Putting reflexive snobbery on hold, Hollywood Seagull, adapted by director Michael Guinzburg from Chekhov's landmark play The Seagull and transposed from the theater world of 19th-century Russia to contemporary Hollywood, could work beautifully. The play might seem ripe for updating and a location change, especially as its core concern is the socio-political and philosophical conversations sparked when wire-crossed love affairs meet artistic conflict and struggle (including one actress aging out of market viability as a gorgeous starlet begins her ascent). Alas, alas, and alas again. Guinzburg's retool is full of unintentional humor, high-school-theaterÐlevel acting, and shoddy writing. Travis (Will Poston) is a mediocre filmmaker with pretense of being an art-house spiritualist. His narcissistic, aging actress mother, Irene (Barbara Williams, who gives the only big-league performance in the film), verbally castrates him at every turn while his Russian starlet girlfriend (Lara Romanoff) makes a play for Irene's self-important, philandering film-director boyfriend, Trigger (Jay Laisne.) There's also a subplot of a servant in unrequited love with Travis. None of it works, save for Williams's performance, as the script rushes through its plot (much of which is explained in heavy-handed exposition) at the expense of character depth and development. There's no chemistry between the cast and no emotional resonance or intellectual payoff in the telling. As the third act races to its conclusion, the film delivers one accidental howler after another, none bad enough to be good.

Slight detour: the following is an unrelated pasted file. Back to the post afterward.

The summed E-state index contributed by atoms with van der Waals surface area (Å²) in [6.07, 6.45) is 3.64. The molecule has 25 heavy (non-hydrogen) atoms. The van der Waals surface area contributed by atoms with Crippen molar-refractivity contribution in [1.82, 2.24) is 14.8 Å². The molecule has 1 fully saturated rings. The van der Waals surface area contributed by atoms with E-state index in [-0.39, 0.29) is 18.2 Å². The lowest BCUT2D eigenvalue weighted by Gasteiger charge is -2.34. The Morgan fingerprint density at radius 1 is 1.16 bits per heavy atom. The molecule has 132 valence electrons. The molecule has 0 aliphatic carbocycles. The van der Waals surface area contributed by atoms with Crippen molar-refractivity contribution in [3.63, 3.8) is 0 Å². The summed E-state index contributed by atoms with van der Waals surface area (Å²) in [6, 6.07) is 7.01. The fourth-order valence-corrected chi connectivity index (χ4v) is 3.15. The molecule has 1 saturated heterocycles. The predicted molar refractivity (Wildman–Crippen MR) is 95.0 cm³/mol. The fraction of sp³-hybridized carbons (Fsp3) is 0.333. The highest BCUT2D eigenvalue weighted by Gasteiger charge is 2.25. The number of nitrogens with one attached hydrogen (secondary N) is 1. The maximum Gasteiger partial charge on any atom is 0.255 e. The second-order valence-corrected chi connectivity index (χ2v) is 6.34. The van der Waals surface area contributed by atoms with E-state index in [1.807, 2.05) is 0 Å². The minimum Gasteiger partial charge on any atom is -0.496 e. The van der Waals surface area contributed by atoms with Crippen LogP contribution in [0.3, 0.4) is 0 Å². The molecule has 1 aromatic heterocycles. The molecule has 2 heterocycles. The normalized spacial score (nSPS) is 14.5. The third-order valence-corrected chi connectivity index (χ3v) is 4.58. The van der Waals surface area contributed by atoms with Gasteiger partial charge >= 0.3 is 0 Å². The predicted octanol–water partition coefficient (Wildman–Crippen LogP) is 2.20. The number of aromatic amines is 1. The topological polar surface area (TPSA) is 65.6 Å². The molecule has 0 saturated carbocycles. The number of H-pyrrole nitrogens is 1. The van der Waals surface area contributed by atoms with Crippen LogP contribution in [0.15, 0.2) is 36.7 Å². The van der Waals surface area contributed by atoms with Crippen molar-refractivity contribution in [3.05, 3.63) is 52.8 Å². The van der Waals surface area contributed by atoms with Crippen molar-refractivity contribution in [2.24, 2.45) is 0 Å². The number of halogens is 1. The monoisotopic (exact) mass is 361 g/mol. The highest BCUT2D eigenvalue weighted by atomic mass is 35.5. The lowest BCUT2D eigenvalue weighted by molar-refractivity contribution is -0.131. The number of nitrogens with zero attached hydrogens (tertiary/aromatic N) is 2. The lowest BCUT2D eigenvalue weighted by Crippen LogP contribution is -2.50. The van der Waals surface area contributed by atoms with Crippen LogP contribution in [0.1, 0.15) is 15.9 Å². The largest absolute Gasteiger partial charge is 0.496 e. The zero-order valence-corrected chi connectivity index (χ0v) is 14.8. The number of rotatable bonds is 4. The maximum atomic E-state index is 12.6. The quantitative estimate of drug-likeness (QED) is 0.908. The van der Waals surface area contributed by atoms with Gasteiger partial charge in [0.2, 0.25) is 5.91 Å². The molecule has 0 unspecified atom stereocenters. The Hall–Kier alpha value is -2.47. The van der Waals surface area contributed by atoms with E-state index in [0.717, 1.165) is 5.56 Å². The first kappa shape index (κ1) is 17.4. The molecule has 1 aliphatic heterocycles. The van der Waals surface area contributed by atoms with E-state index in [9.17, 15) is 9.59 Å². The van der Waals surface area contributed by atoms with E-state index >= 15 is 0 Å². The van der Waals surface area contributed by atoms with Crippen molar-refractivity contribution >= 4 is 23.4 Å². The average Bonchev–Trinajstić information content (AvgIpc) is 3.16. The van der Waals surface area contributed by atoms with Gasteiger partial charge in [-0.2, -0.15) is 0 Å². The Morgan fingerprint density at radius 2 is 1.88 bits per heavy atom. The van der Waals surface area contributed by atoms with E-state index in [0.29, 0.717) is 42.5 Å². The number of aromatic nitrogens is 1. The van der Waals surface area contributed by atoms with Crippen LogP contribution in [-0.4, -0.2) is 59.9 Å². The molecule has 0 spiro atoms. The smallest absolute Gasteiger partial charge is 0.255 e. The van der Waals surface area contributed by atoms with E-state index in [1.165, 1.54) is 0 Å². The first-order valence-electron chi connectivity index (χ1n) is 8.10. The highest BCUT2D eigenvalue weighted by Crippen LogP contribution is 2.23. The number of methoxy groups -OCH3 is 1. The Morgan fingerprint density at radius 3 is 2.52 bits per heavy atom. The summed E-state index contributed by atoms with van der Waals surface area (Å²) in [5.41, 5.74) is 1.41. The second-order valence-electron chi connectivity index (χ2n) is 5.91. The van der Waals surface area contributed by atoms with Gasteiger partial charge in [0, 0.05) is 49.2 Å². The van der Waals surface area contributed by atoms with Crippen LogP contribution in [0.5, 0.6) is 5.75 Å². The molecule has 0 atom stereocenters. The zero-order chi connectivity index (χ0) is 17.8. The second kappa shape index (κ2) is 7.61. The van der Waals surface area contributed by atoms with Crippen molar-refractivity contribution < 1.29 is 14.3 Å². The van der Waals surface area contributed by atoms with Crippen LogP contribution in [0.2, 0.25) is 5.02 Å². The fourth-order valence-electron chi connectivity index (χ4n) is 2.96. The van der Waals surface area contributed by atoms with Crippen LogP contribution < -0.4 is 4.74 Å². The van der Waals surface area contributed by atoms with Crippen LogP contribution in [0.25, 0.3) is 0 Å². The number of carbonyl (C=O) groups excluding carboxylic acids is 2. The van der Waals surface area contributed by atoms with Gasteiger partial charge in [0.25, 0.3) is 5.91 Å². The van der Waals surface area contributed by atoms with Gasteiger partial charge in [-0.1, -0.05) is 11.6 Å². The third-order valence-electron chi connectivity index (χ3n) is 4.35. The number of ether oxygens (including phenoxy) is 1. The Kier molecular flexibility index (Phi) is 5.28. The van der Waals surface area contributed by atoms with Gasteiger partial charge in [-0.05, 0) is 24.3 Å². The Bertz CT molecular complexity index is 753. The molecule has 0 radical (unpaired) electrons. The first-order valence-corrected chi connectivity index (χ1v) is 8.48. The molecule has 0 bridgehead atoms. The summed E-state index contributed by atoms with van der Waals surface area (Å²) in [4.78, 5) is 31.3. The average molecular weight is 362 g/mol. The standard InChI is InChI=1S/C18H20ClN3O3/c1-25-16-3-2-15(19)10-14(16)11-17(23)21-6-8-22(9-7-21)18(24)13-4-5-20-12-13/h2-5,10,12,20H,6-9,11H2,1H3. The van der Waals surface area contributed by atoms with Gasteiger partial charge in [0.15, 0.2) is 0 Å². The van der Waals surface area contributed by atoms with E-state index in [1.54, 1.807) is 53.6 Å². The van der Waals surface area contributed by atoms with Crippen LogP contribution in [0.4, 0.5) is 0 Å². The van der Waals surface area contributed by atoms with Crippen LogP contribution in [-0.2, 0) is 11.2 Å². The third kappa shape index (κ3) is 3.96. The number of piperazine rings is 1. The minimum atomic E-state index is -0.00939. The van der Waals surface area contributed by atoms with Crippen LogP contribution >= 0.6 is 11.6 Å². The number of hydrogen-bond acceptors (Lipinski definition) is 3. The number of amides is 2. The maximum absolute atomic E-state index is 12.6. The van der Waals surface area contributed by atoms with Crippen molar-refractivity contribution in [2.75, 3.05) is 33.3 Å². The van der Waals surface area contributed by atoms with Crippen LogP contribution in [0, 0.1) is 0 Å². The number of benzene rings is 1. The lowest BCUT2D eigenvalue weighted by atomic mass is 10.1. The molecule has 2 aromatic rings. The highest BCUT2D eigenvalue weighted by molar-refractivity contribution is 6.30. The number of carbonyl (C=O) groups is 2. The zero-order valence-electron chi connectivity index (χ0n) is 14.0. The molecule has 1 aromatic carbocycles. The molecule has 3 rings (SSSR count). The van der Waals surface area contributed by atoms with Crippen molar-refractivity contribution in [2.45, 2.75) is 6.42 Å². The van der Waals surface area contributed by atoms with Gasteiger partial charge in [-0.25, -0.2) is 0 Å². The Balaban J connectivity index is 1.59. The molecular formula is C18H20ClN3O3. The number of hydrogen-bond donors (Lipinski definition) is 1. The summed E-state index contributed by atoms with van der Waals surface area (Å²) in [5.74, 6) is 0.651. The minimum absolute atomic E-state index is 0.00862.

Michael GuinzburgBiff McGuire, Lara Romanoff, Will Poston, Barbara Williams, Jay LaisneMichael Guinzburg, Lara Romanoff, Anton Chekhov